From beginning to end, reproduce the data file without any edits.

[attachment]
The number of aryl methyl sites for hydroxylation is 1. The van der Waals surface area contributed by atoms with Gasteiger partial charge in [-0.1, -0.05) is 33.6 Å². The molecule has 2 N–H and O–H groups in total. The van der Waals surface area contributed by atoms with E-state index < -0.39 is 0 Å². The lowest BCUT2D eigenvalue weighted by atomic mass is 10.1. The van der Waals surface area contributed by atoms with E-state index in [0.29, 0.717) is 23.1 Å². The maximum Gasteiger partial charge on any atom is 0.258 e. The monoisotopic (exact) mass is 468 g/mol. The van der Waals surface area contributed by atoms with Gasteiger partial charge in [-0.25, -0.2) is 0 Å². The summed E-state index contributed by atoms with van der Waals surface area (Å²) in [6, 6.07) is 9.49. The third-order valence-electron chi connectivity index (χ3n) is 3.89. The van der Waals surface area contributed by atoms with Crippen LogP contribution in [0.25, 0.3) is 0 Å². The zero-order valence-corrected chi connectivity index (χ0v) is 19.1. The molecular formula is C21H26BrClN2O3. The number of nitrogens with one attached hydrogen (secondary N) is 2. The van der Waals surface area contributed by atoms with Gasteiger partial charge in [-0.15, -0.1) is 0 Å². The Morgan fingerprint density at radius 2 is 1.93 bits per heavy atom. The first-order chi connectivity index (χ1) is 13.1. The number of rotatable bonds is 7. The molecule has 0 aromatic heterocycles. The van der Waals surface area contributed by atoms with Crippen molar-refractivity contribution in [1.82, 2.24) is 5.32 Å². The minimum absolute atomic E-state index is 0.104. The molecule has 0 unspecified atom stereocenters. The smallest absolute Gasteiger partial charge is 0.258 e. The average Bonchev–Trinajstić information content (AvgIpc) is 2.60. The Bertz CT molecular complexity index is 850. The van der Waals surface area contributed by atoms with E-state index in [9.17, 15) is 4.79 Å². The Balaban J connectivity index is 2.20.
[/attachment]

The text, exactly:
The number of aryl methyl sites for hydroxylation is 1. The van der Waals surface area contributed by atoms with Gasteiger partial charge in [-0.1, -0.05) is 33.6 Å². The molecule has 2 N–H and O–H groups in total. The van der Waals surface area contributed by atoms with E-state index < -0.39 is 0 Å². The lowest BCUT2D eigenvalue weighted by atomic mass is 10.1. The van der Waals surface area contributed by atoms with E-state index in [0.29, 0.717) is 23.1 Å². The maximum Gasteiger partial charge on any atom is 0.258 e. The monoisotopic (exact) mass is 468 g/mol. The van der Waals surface area contributed by atoms with Gasteiger partial charge in [-0.25, -0.2) is 0 Å². The summed E-state index contributed by atoms with van der Waals surface area (Å²) in [6, 6.07) is 9.49. The third-order valence-electron chi connectivity index (χ3n) is 3.89. The van der Waals surface area contributed by atoms with Crippen LogP contribution in [0.25, 0.3) is 0 Å². The zero-order valence-corrected chi connectivity index (χ0v) is 19.1. The molecular formula is C21H26BrClN2O3. The number of nitrogens with one attached hydrogen (secondary N) is 2. The van der Waals surface area contributed by atoms with Gasteiger partial charge in [-0.15, -0.1) is 0 Å². The Morgan fingerprint density at radius 2 is 1.93 bits per heavy atom. The first-order chi connectivity index (χ1) is 13.1. The number of rotatable bonds is 7. The molecule has 0 aromatic heterocycles. The van der Waals surface area contributed by atoms with Crippen molar-refractivity contribution in [1.82, 2.24) is 5.32 Å². The minimum absolute atomic E-state index is 0.104. The molecule has 0 unspecified atom stereocenters. The smallest absolute Gasteiger partial charge is 0.258 e. The average Bonchev–Trinajstić information content (AvgIpc) is 2.60. The Bertz CT molecular complexity index is 850. The van der Waals surface area contributed by atoms with E-state index in [9.17, 15) is 4.79 Å². The Balaban J connectivity index is 2.20.